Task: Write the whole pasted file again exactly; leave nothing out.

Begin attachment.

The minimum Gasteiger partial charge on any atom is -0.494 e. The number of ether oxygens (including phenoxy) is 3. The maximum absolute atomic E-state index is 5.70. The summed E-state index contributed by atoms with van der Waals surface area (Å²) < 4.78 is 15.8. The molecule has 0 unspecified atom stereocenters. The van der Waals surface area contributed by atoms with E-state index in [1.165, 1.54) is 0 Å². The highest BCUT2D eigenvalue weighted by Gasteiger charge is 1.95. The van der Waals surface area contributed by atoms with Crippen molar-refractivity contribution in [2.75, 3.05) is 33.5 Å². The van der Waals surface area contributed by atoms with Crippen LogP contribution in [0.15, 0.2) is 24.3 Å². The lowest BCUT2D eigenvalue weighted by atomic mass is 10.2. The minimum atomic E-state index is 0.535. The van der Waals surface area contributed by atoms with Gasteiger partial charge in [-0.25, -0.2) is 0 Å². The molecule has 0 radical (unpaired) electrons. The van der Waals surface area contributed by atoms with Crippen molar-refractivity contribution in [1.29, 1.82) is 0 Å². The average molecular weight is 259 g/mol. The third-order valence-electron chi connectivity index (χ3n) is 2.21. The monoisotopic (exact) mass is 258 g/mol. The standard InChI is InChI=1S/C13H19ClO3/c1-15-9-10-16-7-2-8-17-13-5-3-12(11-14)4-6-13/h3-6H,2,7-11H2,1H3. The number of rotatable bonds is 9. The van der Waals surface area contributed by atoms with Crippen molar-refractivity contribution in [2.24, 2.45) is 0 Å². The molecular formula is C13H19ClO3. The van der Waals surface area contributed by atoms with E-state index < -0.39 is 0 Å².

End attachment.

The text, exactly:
The minimum Gasteiger partial charge on any atom is -0.494 e. The number of ether oxygens (including phenoxy) is 3. The maximum absolute atomic E-state index is 5.70. The summed E-state index contributed by atoms with van der Waals surface area (Å²) < 4.78 is 15.8. The molecule has 0 unspecified atom stereocenters. The van der Waals surface area contributed by atoms with E-state index in [1.165, 1.54) is 0 Å². The highest BCUT2D eigenvalue weighted by Gasteiger charge is 1.95. The van der Waals surface area contributed by atoms with Crippen molar-refractivity contribution in [2.75, 3.05) is 33.5 Å². The van der Waals surface area contributed by atoms with Crippen LogP contribution in [0.15, 0.2) is 24.3 Å². The lowest BCUT2D eigenvalue weighted by atomic mass is 10.2. The minimum atomic E-state index is 0.535. The van der Waals surface area contributed by atoms with Gasteiger partial charge in [-0.25, -0.2) is 0 Å². The molecule has 0 radical (unpaired) electrons. The van der Waals surface area contributed by atoms with Crippen molar-refractivity contribution in [1.29, 1.82) is 0 Å². The average molecular weight is 259 g/mol. The third-order valence-electron chi connectivity index (χ3n) is 2.21. The monoisotopic (exact) mass is 258 g/mol. The standard InChI is InChI=1S/C13H19ClO3/c1-15-9-10-16-7-2-8-17-13-5-3-12(11-14)4-6-13/h3-6H,2,7-11H2,1H3. The number of rotatable bonds is 9. The van der Waals surface area contributed by atoms with Crippen molar-refractivity contribution in [2.24, 2.45) is 0 Å². The molecular formula is C13H19ClO3. The van der Waals surface area contributed by atoms with E-state index < -0.39 is 0 Å².